One of the more pernicious myths current in our contemporary political discourse is the idea that George W. Bush was a strong leader who got whatever he wanted through Congress. The way this argument is usually made is highly misleading. First, we need to make a distinction between the times when Bush and the Republicans had control of Congress and when they did not. When Bush came into office, the GOP controlled the House and the Senate was split 50-50, with Dick Cheney breaking the tie. Ordinarily, new presidents come in with a lot of momentum and pass a lot of bills early on. Bush did not. His sole focus was on passing a tax-cut for the rich. He couldn’t pass it under normal rules because the Democrats had the filibuster. So he did the same thing that Obama did to pass the Affordable Care Act. He used the budget reconciliation process. The Senate deadlocked 50-50 and Cheney broke the tie.
The President did not sign one other significant piece of legislation between his inauguration and the attacks of September 11. He did lose control of the Senate though. Sen. Jim Jeffords (R-VT) switched his allegiance to the Democrats and control of all the Senate committees flipped to their side.
In the aftermath of the 9/11 attacks the president was able to ram home the PATRIOT Act, a free trade agreement with Jordan, and win authorization to wage an endless War on Terror. Of course, the 9/11 attacks were a singular event and cannot be compared to anything President Obama has faced.
In 2002, the president was mostly consumed with concocting a false pretense for invading Iraq, but he did manage to pass the No Child Left Behind (NCLB) education bill, the Sarbanes-Oxley bill, and reluctantly create the Department of Homeland Security.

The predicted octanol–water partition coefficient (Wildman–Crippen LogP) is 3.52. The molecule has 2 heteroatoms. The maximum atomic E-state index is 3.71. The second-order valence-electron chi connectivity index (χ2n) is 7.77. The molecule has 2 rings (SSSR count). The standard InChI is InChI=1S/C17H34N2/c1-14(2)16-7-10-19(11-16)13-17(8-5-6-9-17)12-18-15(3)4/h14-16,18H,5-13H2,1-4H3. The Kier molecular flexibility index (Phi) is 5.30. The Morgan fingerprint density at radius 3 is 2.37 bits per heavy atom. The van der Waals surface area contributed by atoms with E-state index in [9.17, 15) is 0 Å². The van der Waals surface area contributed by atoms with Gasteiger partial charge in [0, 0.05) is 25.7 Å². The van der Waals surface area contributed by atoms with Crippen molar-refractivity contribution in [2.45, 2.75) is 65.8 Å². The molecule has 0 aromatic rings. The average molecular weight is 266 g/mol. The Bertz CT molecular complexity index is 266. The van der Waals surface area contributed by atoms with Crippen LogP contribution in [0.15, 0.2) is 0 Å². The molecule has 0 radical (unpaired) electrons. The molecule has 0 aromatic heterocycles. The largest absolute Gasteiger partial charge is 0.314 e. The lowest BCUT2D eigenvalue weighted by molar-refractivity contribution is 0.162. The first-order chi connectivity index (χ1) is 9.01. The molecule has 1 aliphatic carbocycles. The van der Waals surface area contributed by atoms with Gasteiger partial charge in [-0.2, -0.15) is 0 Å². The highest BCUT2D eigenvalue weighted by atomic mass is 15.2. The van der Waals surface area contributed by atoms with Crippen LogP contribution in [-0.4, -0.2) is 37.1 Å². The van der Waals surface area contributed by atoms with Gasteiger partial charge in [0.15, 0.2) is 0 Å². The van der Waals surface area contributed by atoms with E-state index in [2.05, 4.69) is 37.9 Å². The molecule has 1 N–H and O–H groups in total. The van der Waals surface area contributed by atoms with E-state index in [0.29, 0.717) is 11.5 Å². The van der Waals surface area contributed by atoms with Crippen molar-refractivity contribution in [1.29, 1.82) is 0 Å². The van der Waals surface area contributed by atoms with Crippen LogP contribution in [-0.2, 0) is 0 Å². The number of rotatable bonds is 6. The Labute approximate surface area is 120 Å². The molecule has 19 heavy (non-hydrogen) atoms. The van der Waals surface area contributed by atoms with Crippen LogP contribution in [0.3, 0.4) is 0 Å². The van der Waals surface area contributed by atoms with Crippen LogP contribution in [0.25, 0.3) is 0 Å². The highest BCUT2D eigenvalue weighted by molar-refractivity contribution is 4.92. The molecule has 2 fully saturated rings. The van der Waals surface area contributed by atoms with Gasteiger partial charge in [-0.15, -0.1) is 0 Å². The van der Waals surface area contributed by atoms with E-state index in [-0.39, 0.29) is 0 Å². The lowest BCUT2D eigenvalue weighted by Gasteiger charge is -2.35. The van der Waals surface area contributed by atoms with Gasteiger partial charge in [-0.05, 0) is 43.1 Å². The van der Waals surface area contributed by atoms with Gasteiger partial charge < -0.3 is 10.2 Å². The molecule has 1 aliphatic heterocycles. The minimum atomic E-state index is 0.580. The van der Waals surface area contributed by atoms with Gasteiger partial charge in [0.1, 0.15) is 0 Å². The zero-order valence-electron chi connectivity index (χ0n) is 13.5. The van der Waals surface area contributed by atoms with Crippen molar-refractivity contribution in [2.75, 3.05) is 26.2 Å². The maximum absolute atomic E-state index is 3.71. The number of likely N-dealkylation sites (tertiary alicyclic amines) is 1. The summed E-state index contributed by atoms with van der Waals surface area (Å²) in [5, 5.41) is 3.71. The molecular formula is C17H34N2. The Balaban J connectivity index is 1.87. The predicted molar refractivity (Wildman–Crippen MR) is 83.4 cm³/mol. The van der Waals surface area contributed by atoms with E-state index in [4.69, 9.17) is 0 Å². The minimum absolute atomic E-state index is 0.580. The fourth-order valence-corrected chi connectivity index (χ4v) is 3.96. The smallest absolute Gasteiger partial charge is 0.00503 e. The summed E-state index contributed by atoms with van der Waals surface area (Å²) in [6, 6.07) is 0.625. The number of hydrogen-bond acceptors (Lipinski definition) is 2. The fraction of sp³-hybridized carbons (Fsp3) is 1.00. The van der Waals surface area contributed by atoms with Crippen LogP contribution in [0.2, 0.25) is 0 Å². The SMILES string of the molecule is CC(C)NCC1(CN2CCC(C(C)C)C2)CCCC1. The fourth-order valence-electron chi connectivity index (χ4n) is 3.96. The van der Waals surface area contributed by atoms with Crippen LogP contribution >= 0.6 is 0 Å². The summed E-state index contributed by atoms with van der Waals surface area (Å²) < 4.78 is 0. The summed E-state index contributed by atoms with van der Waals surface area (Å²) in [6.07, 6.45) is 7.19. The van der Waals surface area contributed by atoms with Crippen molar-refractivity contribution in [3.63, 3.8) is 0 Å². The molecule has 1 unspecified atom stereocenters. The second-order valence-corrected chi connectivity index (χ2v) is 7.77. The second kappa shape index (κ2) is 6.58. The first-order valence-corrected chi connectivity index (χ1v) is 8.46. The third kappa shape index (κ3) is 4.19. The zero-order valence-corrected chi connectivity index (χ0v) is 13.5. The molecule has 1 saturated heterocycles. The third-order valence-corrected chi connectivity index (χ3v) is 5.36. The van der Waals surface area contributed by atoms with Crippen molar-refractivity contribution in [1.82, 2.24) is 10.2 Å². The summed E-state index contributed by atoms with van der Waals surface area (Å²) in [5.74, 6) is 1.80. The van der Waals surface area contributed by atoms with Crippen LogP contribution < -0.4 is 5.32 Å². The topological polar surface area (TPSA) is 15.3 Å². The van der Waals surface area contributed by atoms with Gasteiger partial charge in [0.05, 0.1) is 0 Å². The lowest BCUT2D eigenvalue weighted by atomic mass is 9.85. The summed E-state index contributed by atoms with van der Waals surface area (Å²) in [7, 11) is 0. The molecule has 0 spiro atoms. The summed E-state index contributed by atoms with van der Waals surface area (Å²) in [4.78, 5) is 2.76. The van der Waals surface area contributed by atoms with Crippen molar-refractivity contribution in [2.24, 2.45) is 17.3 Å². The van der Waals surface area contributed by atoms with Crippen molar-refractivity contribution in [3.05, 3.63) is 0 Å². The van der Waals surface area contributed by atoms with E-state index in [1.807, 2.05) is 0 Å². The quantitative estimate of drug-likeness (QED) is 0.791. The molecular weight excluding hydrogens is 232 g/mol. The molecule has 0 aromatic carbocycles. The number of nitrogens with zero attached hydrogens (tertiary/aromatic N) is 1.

It should be remembered that Teddy Kennedy helped pass NCLB and that Paul Sarbanes was a Democrat. It is significantly easier for a Republican president to increase the federal role in education than to reduce it, and the Sarbanes-Oxley bill was a reaction to the Enron/WorldCom scandal that passed 99-1 in the Senate and 423-3 in the House. It was hardly heavy-lifting, and it was instantly reviled on all the cable business channels.
In 2002, the Republicans retook control of the Senate and from 2003-2006 had complete control of the legislative process. They again used the budget reconciliation process to cut taxes for the rich. They again wound up with a 50-50 tie. And Dick Cheney cast the deciding vote for a second time.
The other major bill of 2003 created the Medicare Part D program, which was so unpopular on the right that Tom DeLay had to keep the vote open for hours while he threatened and bribed just enough of his members to assure its passage. While the bill was an obscene boon to the pharmaceutical industry, expanding Medicare is hardly a priority to the right.
In 2004, the president, despite controlling Congress, did almost nothing. He signed the Unborn Victims of Violence Act and signed free trade agreements with Australia and Morocco.
In 2005, his effort to privatize Social Security fell before the filibuster. Other than that, his big accomplishment was the loathsome Bankruptcy Bill, which was aided and abetted by Democrats like Joe Biden.
In 2006, he accomplished almost nothing. His main accomplishment was covering his tracks and making it hard to try him as a war criminal by signing the Military Commissions Act.
After the 2006 midterms threw control of both houses of Congress to the Democrats, Bush’s legislative record improves, but he was signing Democratic bills.
The truth is that Bush was only able to pass his tax cuts with the absolute minimum number of votes and only by bypassing the filibuster. He expanded the Department of Education and Medicare (admittedly, in shitty ways) which is not a conservative priority. He utilized the fear from 9/11 to give himself an obscene amount of power, which he then abused. But he did not do a whole lot else legislatively to ram home a conservative agenda. Most of the damage he did was through how he ran the Executive Branch and how he acted as commander-in-chief. He was constrained legislatively by the filibuster. The only difference between Bush’s experience with Congress and Obama’s is that when Obama actually controlled Congress, he produced an avalanche of liberal legislation. Bush wasted his time on Terri Schiavo.